Abstract: Motivated loosely by the problem of carbon sequestration in underground aquifers, I will describe computations and analysis of one-sided two-dimensional convection of a solute in a fluid-saturated porous medium, focusing on the case in which the solute decays via a chemical reaction.   Scaling properties of the flow at high Rayleigh number are established and rationalized through an asymptotic model, that addresses the transient stability of a near-surface boundary layer and the structure of slender plumes that form beneath.  The boundary layer is shown to restrict the rate of solute transport to deep domains.  Knowledge of the plume structure enables slow erosion of the substrate of the reaction to be described in terms of a simplified free boundary problem.

Co-authors: KA Cliffe, H Power, DS Riley, TJ Ward

 

  • Industrial and Applied Mathematics Seminar
5 February 2015
16:00
Samuel Isaacson
Abstract

Particle-based stochastic reaction diffusion methods have become a 
popular approach for studying the behavior of cellular processes in 
which both spatial transport and noise in the chemical reaction process 
can be important. While the corresponding deterministic, mean-field 
models given by reaction-diffusion PDEs are well-established, there are 
a plethora of different stochastic models that have been used to study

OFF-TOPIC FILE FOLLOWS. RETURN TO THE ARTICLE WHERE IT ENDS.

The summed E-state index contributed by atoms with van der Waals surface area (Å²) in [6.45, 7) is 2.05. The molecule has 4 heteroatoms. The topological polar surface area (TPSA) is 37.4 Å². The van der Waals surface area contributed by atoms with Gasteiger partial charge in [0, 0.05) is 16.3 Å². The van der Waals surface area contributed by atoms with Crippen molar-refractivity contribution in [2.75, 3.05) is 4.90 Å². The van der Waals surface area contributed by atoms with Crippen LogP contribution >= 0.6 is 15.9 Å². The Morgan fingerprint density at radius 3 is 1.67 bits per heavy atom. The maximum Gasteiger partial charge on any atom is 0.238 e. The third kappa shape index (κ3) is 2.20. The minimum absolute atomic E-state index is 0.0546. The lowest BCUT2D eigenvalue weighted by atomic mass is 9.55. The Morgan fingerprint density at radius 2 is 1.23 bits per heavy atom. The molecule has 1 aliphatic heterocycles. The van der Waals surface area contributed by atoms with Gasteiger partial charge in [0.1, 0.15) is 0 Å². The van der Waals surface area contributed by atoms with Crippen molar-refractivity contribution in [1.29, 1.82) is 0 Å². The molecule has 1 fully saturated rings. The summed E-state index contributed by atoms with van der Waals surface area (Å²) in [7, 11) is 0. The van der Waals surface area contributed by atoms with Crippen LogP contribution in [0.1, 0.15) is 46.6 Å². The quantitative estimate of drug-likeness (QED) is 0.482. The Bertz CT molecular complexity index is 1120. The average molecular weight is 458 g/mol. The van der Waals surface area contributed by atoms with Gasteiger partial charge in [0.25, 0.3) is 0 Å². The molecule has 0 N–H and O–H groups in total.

biological systems, along with a wide variety of proposed numerical 
solution methods.

In this talk I will motivate our interest in such methods by first 
summarizing several applications we have studied, focusing on how the 
complicated ultrastructure within cells, as reconstructed from X-ray CT 
images, might influence the dynamics of cellular processes. I will then 
introduce our attempt to rectify the major drawback to one of the most 
popular particle-based stochastic reaction-diffusion models, the lattice 
reaction-diffusion master equation (RDME). We propose a modified version 
of the RDME that converges in the continuum limit that the lattice 
spacing approaches zero to an appropriate spatially-continuous model. 
Time-permitting, I will discuss several questions related to calibrating 
parameters in the underlying spatially-continuous model.

  • Industrial and Applied Mathematics Seminar
29 January 2015
16:00
Michael Dallaston, Jeevanjyoti Chakraborty, Roberta Minussi
Abstract

In order:

1. Michael Dallaston, "Modelling channelization under ice shelves"

2. Jeevanjyoti Chakraborty, "Growth, elasticity, and diffusion in 
lithium-ion batteries"

3. Roberta Minussi, "Lattice Boltzmann modelling of the generation and 
propagation of action potential in neurons"

  • Industrial and Applied Mathematics Seminar